Assistant Secretary of State Philip Gordon said she will “underscore” a peace message contained in a joint statement issued by the presidents of the United States, France and Russia over the weekend.
Clinton is due to arrive in Baku and proceed to Yerevan on Sunday on a five-nation tour of Eastern Europe and the South Caucasus. She will become the first U.S. secretary of state to visit Armenia in over 18 years.
The Armenian Foreign Ministry said on Wednesday that Clinton’s talks with President Serzh Sarkisian and Foreign Minister Edward Nalbandian will focus on “a broad range of issues pertaining to the development and deepening of the friendly Armenian-American partnership.” “Regional and international issues of mutual interest will also be discussed,” read a ministry statement.
Georgia -- US Assistant Secretary of State for Europe and Eurasian affairs Philip Gordon in Tbilisi, 10Jun2009
According to Gordon, the unresolved Karabakh conflict will be high on the agenda of Clinton’s talks in the Armenian and Azerbaijani capitals. “I think we’ve seen in some of the violence that has appeared in the region lately that we can’t take stability for granted, and Armenia and Azerbaijan would both benefit from moving forward in the [OSCE] Minsk Group process,” he told journalists in Washington. “And the Secretary will have a chance in both countries to underscore what the [U.S., Russian and French] presidents said in Toronto the other day.”
Gordon said Washington is “very concerned” about the latest upsurge in ceasefire violations around Karabakh and thinks they highlight the need for a speedy resolution of the dispute. “And that is the purpose of the Secretary’s -- one of the purposes of the Secretary’s trip to talk to both parties about how to move that process forward,” he said.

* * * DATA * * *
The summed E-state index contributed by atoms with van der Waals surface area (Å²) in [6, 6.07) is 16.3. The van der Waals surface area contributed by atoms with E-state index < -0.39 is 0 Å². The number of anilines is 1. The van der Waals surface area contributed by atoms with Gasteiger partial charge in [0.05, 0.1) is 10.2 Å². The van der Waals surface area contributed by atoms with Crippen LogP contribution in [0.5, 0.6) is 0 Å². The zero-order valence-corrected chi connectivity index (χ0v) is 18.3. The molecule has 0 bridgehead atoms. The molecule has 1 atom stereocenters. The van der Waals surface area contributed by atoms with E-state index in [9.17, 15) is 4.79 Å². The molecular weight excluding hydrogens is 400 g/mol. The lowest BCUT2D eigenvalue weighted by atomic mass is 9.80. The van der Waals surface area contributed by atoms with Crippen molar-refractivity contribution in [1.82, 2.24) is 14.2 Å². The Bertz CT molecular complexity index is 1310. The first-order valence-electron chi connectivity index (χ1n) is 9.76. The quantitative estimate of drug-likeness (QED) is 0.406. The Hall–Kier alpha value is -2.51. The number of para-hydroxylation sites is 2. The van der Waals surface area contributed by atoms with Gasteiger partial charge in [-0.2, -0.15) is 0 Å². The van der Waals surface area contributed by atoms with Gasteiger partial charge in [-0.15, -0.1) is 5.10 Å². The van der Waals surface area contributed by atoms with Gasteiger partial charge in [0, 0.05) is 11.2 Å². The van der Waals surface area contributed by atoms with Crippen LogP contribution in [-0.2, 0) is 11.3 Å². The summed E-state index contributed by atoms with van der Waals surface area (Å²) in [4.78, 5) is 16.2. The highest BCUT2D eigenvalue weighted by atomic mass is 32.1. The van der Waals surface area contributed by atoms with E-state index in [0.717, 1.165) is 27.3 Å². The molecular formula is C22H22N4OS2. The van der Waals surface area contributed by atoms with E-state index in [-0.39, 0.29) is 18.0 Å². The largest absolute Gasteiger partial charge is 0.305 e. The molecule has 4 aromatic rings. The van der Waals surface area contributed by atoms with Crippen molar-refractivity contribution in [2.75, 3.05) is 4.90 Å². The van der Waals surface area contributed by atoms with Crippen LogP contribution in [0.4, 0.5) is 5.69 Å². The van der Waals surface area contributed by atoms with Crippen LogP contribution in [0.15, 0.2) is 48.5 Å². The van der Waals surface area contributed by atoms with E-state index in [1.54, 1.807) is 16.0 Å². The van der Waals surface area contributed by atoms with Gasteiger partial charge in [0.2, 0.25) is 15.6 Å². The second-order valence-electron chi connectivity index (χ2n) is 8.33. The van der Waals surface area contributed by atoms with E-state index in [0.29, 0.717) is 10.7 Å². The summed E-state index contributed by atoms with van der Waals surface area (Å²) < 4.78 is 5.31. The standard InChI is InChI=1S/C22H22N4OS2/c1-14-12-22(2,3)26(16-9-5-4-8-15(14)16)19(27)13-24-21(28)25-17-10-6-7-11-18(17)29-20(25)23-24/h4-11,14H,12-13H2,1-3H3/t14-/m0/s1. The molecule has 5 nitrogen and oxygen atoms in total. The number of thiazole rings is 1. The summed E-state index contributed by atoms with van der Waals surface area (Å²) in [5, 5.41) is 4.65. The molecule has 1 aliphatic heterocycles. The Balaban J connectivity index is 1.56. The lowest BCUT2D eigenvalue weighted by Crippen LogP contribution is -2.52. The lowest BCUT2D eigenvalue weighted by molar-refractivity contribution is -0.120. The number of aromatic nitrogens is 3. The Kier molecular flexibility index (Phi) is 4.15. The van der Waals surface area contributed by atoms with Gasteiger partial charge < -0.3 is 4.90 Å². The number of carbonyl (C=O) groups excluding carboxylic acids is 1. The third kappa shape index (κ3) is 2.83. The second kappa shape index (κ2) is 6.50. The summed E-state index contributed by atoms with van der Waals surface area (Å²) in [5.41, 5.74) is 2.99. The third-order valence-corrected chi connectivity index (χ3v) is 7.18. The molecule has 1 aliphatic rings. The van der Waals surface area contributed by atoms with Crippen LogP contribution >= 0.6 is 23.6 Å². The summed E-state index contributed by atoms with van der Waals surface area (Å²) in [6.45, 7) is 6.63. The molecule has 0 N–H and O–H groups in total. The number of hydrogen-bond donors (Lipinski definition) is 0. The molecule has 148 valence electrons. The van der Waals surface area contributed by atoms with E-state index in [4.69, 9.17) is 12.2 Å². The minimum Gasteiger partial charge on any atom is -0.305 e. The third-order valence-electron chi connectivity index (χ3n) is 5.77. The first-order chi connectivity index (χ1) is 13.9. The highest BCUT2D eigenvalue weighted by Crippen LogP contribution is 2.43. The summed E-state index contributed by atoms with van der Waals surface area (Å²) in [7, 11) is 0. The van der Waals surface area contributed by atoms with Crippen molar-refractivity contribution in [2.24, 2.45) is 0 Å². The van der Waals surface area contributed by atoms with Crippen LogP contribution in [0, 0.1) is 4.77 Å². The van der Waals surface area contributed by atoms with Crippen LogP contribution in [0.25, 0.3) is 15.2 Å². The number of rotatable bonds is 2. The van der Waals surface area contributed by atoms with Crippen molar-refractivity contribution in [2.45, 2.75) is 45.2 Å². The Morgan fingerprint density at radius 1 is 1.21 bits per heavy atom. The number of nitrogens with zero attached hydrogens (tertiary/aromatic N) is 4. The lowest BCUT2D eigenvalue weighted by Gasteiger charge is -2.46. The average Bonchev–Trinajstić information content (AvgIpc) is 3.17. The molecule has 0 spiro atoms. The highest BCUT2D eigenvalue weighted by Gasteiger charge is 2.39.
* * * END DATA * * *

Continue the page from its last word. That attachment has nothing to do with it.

In their joint statement, Presidents Barack Obama, Dmitry Medvedev and Nicolas Sarkozy urged their Armenian and Azerbaijani counterparts “complete the work on the Basic Principles” of a Karabakh settlement proposed by the three mediating powers. They said the peace framework must also be based on the OSCE’s “Helsinki Principles,” which include territorial integrity of states, peoples’ right to self-determination and non-use of force.
In Gordon’s words, Clinton will seek reassurances that Baku and Yerevan support these principles. “We’ll look to them to reiterate their commitment to all of the Helsinki Principles as part of this process,” he said.
The U.S. official added that Clinton will also discuss with Sarkisian Armenia’s U.S.-backed normalization process with Turkey that all but collapsed earlier this year. “So this will be a chance for the Secretary to speak to President Sarkisian and the Armenians about how they see that situation,” he said.
In that context, Gordon reaffirmed Washington’s support for an unconditional ratification of the Turkish-Armenian protocols that were signed in Zurich last October. Sarkisian froze the process of their ratification by the Armenian parliamentary in April, citing Ankara’s refusal to normalize ties with Yerevan before a Karabakh settlement.
The State Department praised the Armenian leader afterwards for not scrapping the protocols altogether. It said the deal may still be put into effect “over the long term.”